World of Glass
Sculptor Karen LaMonte explores earth, sky and the human heart with her technically complex artistic undertakings
Visitors to the Vero Beach Museum of Art often find their curiosity sparked by an enigmatic glass sculpture. The work portrays a lady’s dress, complete with beautifully detailed folds and drapery, yet it is made entirely of glass. And while the dress has its own kind of posture — relaxed yet poised — there is no portrayal of a human figure. This ethereal and mysterious sculpture is entitled “Reclining Dress Absence.” The work of artist Karen LaMonte, it is a treasured piece in VBMA’s permanent collection.
LaMonte, whose work is also part of the collections of the Smithsonian American Art Museum, the Museum of Fine Arts in Boston and the National Gallery of Australia, recently made a virtual visit to Vero Beach to speak to the VBMA community. During this encounter, she expressed appreciation for the many docents who were part of the event. “One of the first things I ask when I go to a museum is, ‘Can I sit and have coffee with all the docents? I would love to meet them.’” LaMonte is thankful for the enthusiasm of museum docents and for the way they help to introduce the public to her work.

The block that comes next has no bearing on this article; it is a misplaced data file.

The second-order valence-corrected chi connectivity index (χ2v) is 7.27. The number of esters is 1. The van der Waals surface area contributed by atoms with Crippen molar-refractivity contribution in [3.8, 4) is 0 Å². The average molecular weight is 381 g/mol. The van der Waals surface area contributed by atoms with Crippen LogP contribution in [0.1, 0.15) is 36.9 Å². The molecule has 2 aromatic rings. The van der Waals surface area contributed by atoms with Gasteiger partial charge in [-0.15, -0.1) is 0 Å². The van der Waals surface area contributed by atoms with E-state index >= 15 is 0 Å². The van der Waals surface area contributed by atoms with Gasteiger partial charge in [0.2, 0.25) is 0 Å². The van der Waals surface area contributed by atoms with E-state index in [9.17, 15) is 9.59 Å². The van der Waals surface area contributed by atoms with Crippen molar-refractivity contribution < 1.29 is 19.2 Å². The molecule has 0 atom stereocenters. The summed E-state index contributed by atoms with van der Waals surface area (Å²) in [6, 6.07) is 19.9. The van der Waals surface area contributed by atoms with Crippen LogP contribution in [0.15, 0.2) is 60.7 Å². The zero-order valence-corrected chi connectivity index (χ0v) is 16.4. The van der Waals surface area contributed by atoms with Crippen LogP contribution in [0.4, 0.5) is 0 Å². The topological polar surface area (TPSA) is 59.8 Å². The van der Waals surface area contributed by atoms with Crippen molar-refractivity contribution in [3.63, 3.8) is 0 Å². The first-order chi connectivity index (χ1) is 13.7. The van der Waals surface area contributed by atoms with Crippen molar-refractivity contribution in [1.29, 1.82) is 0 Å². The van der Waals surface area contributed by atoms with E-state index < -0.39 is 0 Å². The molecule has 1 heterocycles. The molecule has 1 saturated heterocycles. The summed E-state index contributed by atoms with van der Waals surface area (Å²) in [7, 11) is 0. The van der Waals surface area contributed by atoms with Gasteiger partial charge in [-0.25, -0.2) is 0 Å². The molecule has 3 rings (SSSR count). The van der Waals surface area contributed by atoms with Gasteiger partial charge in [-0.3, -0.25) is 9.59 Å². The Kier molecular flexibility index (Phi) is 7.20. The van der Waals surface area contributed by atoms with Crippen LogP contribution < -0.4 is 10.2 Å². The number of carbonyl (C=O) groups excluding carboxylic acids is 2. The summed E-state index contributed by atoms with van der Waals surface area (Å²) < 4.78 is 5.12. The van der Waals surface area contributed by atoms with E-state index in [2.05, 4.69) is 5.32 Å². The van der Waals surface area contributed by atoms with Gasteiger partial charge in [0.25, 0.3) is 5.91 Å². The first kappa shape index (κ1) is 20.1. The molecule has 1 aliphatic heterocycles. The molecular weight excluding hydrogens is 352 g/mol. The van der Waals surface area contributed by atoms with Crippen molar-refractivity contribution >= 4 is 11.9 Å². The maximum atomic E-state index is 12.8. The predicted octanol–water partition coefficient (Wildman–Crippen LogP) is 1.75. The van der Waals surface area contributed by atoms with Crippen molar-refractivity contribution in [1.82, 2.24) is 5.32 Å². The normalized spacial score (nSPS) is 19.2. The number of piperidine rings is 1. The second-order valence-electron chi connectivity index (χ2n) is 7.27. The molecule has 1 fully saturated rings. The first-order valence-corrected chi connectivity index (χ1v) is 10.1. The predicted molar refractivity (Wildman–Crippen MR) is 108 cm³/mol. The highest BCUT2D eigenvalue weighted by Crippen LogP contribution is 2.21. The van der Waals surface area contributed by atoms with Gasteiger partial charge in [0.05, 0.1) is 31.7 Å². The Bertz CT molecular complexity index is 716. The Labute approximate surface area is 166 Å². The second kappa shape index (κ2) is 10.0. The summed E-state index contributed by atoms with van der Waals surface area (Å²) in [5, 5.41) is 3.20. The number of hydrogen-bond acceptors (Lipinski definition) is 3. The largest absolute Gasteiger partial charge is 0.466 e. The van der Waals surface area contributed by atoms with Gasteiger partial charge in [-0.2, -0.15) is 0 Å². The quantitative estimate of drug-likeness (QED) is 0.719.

“Reclining Dress Absence” is a fascinating work in itself, but it is also a part of LaMonte’s life story as a sculptor. She was born in New York and received her Bachelor of Fine Arts from the Rhode Island School of Design. In 1999, she was granted a Fulbright scholarship and traveled to Prague to work in the glass-casting studios and factories of eastern Bohemia. While there, she began working on life-size glass sculptures of dresses — pieces that would foreshadow “Reclining Dress Absence.”